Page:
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Dissatisfaction with married life will increase males’s threat of loss of life from stroke and untimely mortality

Dissatisfaction with married life increases the risk of dying from a cerebrovascular accident: a new study from Tel Aviv University shows that the perception of marriage as failed is a significant predictor of death from CVA and premature death in men, no less as known risk factors such as smoking and sedentary lifestyle. The study was based on extensive health data from more than 30 years of research tracking the deaths of 10,000 Israeli men.

The study was led by researchers from the School of Public Health of the Sackler Medical Faculty of Tel Aviv University: Prof. Uri Goldbort from the Department of Epidemiology and Preventive Medicine, who initiated and directed the long-term study; Dr. Shahar Lev-Ari, the head of the health promotion department; and Dr. Yiftah Gapner, from the Department of Epidemiology and Preventive Medicine. The article was published in the Journal of Clinical Medicine.

As part of the study, researchers performed statistical analysis of a database that began collecting data in the 1960s and tracked the health and behavior of 10,000 men, all Israeli government employees, for 32 years, with particular attention to deaths from stroke and death premature death in general. At the start of the study, most of the participants were around 40 years old. Since then, 64 percent have died from a number of diseases. “We wanted to analyze the collected data with various parameters in the longitudinal section in order to identify behavioral and psychosocial risk factors that can predict death from CVA and premature death for any reason,” explains Dr. Lev-Ari.

The researchers say that at the start of the 32-year-old study, participants in the longitudinal study were asked to rate their marital satisfaction on a scale from 1 (marriage is very successful) to 4 (marriage is unsuccessful).

To the researchers’ surprise, the analysis showed that this scale was a predictive factor for life expectancy, similar to smoking and sedentary lifestyle. For example, the number of deaths after a stroke was 69 percent higher among those who rated their marital satisfaction at 4 (i.e. marriage is unsuccessful) compared to those who rated their marital satisfaction very high – 40.6 deaths for the very Dissatisfied compared to 24.0 for the very satisfied. (Statistical evaluation: see footnote)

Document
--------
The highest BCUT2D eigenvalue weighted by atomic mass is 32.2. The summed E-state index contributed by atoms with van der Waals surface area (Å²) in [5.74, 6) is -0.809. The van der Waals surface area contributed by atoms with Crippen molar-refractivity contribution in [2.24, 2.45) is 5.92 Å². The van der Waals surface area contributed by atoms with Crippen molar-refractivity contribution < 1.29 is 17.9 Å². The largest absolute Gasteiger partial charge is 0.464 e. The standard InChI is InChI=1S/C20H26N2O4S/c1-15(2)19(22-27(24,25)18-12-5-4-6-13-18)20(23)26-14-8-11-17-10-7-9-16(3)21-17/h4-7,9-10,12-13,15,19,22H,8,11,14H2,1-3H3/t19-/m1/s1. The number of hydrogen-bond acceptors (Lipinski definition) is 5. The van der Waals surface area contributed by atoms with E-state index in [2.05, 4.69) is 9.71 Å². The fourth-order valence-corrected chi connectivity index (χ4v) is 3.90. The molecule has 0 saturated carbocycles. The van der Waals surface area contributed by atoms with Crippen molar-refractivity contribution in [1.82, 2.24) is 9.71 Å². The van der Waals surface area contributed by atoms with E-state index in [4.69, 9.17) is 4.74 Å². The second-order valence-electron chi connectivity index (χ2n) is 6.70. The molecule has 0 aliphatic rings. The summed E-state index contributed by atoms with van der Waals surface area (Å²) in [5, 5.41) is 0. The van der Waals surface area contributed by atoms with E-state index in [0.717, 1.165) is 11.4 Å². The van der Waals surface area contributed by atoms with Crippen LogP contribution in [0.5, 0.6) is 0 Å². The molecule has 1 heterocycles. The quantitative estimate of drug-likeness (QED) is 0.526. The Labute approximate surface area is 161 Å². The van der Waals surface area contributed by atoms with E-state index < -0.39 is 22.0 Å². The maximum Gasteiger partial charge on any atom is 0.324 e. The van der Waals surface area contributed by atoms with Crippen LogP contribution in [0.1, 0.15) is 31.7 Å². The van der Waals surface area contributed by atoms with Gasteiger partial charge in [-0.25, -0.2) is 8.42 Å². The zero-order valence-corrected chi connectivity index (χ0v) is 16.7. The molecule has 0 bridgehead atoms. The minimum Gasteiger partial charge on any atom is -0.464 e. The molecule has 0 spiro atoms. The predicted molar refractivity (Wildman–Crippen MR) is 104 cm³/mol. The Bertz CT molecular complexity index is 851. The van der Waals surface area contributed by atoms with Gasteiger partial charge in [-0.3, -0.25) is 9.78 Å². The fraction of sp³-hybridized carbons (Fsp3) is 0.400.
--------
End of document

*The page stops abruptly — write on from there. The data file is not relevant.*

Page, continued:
For deaths from any cause, the gap was 19 percent in favor of the happily married. The data show that among the unhappily married there were 295.3 deaths from any cause (see footnote 1), compared with only 248.5 among the very happily married (see footnote 1). The researchers note that the gaps were even larger in men who were relatively young (under 50) at the start of the study.

In addition, the researchers performed a statistical analysis of all known risk factors that contribute to death from cardiovascular disease, such as diabetes, high blood pressure, excessive BMI, and socioeconomic status. Here, too, the data was very surprising. It turns out that the relative risk of dying for any reason was 1.21 higher among the unhappily married compared to the happily married among those dissatisfied with their marriage. These rates are similar to data in the literature on smokers and people who lead a sedentary lifestyle.

Dr. Lev-Ari summarizes: “Our study shows that the quality of marriage and family life has health effects on life expectancy. Men who said they felt their marriages failed died earlier than those who experienced their marriages very successful, marriage satisfaction has been found to be a predictive factor of life expectancy, those with smoking (smoker vs. non-smoker) and Physical activity (activity vs. inactivity) is comparable in relatively young men under 50. The gap is narrower as we age, possibly due to adjustment processes that life partners go through over time. These findings are in line with other studies that assess the effectiveness of Education programs have shown promoting good civil partnerships as part of a national strategy to promote health and well-being for the general public. “


Journal reference:

Lev-ari, S., et al. (2021) Dissatisfaction with married life in men is related to increased stroke and all-cause mortality. Journal of Clinical Medicine. doi.org/10.3390/jcm10081729.

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